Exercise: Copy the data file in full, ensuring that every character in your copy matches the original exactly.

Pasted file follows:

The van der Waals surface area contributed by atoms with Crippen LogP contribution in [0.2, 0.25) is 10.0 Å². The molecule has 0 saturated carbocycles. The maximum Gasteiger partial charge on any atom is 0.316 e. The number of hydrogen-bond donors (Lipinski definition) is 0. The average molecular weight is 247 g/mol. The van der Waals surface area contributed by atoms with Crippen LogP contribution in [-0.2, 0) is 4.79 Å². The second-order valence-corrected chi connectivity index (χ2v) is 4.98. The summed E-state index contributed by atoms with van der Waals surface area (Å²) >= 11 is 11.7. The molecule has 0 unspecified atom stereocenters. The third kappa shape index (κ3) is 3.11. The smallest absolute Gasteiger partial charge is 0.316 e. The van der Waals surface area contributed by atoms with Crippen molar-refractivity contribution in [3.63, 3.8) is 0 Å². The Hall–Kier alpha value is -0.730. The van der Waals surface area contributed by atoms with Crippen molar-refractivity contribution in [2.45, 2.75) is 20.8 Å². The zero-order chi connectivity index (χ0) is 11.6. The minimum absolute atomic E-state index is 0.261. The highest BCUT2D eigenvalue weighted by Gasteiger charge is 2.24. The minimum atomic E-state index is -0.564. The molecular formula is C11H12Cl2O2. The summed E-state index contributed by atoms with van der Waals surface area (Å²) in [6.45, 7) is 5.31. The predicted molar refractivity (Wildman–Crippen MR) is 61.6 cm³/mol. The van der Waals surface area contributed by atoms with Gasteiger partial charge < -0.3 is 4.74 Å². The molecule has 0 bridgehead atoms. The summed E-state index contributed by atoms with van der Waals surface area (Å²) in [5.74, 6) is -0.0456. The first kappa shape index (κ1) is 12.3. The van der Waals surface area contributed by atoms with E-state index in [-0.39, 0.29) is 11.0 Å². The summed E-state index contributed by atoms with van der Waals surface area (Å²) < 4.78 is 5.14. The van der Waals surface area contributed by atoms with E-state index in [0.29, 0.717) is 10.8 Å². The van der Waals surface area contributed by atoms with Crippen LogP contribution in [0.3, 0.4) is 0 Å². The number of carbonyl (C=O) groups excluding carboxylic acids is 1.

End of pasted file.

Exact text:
The van der Waals surface area contributed by atoms with Crippen LogP contribution in [0.2, 0.25) is 10.0 Å². The molecule has 0 saturated carbocycles. The maximum Gasteiger partial charge on any atom is 0.316 e. The number of hydrogen-bond donors (Lipinski definition) is 0. The average molecular weight is 247 g/mol. The van der Waals surface area contributed by atoms with Crippen LogP contribution in [-0.2, 0) is 4.79 Å². The second-order valence-corrected chi connectivity index (χ2v) is 4.98. The summed E-state index contributed by atoms with van der Waals surface area (Å²) >= 11 is 11.7. The molecule has 0 unspecified atom stereocenters. The third kappa shape index (κ3) is 3.11. The smallest absolute Gasteiger partial charge is 0.316 e. The van der Waals surface area contributed by atoms with Crippen molar-refractivity contribution in [3.63, 3.8) is 0 Å². The Hall–Kier alpha value is -0.730. The van der Waals surface area contributed by atoms with Crippen molar-refractivity contribution in [2.45, 2.75) is 20.8 Å². The zero-order chi connectivity index (χ0) is 11.6. The minimum absolute atomic E-state index is 0.261. The highest BCUT2D eigenvalue weighted by Gasteiger charge is 2.24. The minimum atomic E-state index is -0.564. The molecular formula is C11H12Cl2O2. The summed E-state index contributed by atoms with van der Waals surface area (Å²) in [6.45, 7) is 5.31. The predicted molar refractivity (Wildman–Crippen MR) is 61.6 cm³/mol. The van der Waals surface area contributed by atoms with Gasteiger partial charge < -0.3 is 4.74 Å². The molecule has 0 bridgehead atoms. The summed E-state index contributed by atoms with van der Waals surface area (Å²) in [5.74, 6) is -0.0456. The first kappa shape index (κ1) is 12.3. The van der Waals surface area contributed by atoms with E-state index in [-0.39, 0.29) is 11.0 Å². The summed E-state index contributed by atoms with van der Waals surface area (Å²) < 4.78 is 5.14. The van der Waals surface area contributed by atoms with E-state index in [0.29, 0.717) is 10.8 Å². The van der Waals surface area contributed by atoms with Crippen LogP contribution in [0.3, 0.4) is 0 Å². The number of carbonyl (C=O) groups excluding carboxylic acids is 1.